Some Great Coaching Questions to Get the Dialogue Going

by Coaching Out of the Box

Almost every conversation begins with questions. Getting to know someone better can lead into a more in depth and complete dialogue. This is even more important in the coaching field. The biggest challenge comes in when deciding what questions are the best to ask and each situation can be different, requiring unique question plans. Overall, however, there are some great questions to progress through a coaching dialogue with a coachee. Here are a few:

  1. What would you like to talk about today? This opens up the dialogue and lets the coachee guide the conversation.
  2. What outcome would you like to have from this conversation today? This question can help keep the coach from assuming they know what the coachees intentions are.
  3. Have you dealt with this type of situation before? This may help bring previous solutions or failures out which will help guide the conversation.
  4. What are the limitations here? Hopefully this will cause the coachee to stop and consider more thoroughly. Anytime a question is posed that requires a brief pause, give the coachee the time they need to fully investigate their response.
  5. What does your intuition/gut tell you about this situation? This may provide some insight into the coachee’s mindset or even values regarding their situation.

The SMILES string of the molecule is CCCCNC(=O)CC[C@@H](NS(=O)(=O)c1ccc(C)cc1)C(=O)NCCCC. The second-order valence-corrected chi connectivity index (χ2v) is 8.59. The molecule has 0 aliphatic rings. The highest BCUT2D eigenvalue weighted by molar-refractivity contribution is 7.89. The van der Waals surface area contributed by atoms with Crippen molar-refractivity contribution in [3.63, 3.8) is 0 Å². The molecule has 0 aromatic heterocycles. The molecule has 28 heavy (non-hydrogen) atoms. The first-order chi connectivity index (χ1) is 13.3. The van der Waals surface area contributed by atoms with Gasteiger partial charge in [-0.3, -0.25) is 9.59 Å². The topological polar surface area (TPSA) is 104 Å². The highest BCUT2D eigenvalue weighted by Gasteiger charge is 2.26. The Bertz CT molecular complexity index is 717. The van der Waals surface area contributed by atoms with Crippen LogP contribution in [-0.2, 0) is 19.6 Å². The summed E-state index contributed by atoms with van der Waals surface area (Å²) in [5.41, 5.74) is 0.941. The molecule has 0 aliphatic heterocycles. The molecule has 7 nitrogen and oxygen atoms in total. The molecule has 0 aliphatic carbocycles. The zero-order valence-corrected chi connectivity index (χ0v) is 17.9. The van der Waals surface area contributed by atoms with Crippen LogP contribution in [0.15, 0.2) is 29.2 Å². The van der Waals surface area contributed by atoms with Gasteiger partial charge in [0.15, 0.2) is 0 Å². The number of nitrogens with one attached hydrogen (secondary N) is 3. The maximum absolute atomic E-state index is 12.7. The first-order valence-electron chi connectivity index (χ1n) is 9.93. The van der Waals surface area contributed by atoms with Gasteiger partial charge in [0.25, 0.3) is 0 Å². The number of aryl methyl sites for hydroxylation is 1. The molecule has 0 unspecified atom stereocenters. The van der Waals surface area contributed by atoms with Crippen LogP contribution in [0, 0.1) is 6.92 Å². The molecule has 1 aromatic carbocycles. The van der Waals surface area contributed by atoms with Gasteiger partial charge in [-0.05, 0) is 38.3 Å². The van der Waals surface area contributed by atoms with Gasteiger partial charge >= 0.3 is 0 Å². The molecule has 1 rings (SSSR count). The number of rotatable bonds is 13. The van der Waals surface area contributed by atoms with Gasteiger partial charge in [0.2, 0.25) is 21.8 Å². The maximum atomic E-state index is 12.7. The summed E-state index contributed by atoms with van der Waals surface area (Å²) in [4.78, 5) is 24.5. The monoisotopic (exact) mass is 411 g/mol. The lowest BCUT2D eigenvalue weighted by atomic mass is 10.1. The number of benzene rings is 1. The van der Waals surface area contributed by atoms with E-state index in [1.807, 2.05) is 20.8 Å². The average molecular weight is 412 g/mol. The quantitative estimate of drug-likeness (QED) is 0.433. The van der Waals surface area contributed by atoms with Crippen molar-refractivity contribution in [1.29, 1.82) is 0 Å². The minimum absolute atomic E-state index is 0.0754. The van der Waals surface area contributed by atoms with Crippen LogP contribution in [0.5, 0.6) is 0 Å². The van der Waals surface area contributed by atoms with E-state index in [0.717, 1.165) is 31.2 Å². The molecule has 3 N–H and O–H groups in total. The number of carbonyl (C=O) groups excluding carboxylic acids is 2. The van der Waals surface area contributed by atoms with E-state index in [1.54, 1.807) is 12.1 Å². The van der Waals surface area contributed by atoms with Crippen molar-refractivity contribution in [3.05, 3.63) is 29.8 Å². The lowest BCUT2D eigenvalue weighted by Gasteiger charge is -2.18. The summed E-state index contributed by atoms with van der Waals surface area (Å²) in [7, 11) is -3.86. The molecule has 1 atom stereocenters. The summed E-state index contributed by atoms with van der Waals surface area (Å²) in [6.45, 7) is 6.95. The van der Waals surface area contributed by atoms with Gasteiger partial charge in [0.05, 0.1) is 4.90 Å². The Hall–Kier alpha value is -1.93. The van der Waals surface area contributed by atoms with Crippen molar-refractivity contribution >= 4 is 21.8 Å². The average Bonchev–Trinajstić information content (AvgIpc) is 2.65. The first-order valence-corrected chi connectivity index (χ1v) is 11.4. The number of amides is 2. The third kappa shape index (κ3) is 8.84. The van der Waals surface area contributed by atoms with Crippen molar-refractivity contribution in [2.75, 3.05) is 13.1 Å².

6. What have you tried/what can you try to do to solve the issue? This either provides a bit of background on how the coachee has already tried to solve it, or opens up the conversation for ways to move forward with possible action plans.
  7. What benefits do you see in one course of actions vs. another? Again, this allows the coachee to delve deeper into their options to see what they will see as a better choice and why. It may also help solidify steps towards an action plan.
  8. What do you need in order to be successful with this? Perhaps the coachee simply needs support and this is something the coach can provide or the coachee may have a friend/family member who could assist with this requirement.
  9. What have you learned in this process? This question could be in reference to the situation the client is facing or the coaching process. Be specific with which one though to avoid confusion.
  10. If the conversation lags or the coachee gets stuck, change up the questioning to have them focus on a different perspective. Try using questions like “if this situation were reversed, how would you want it to be handled?”. Occasionally this different perspective is all a client will need to progress into solutions.

Regardless of what situations the coachee is bringing to the table, there are questions that can help them see things differently and hopefully come up with solutions that will work. Even if a coach gets stuck with ideas for questions, it is best to try and keep the conversation flowing and many “What” questions can help with this. If the situation is especially complex, an “outside of the box” question may help bring about the required insight.

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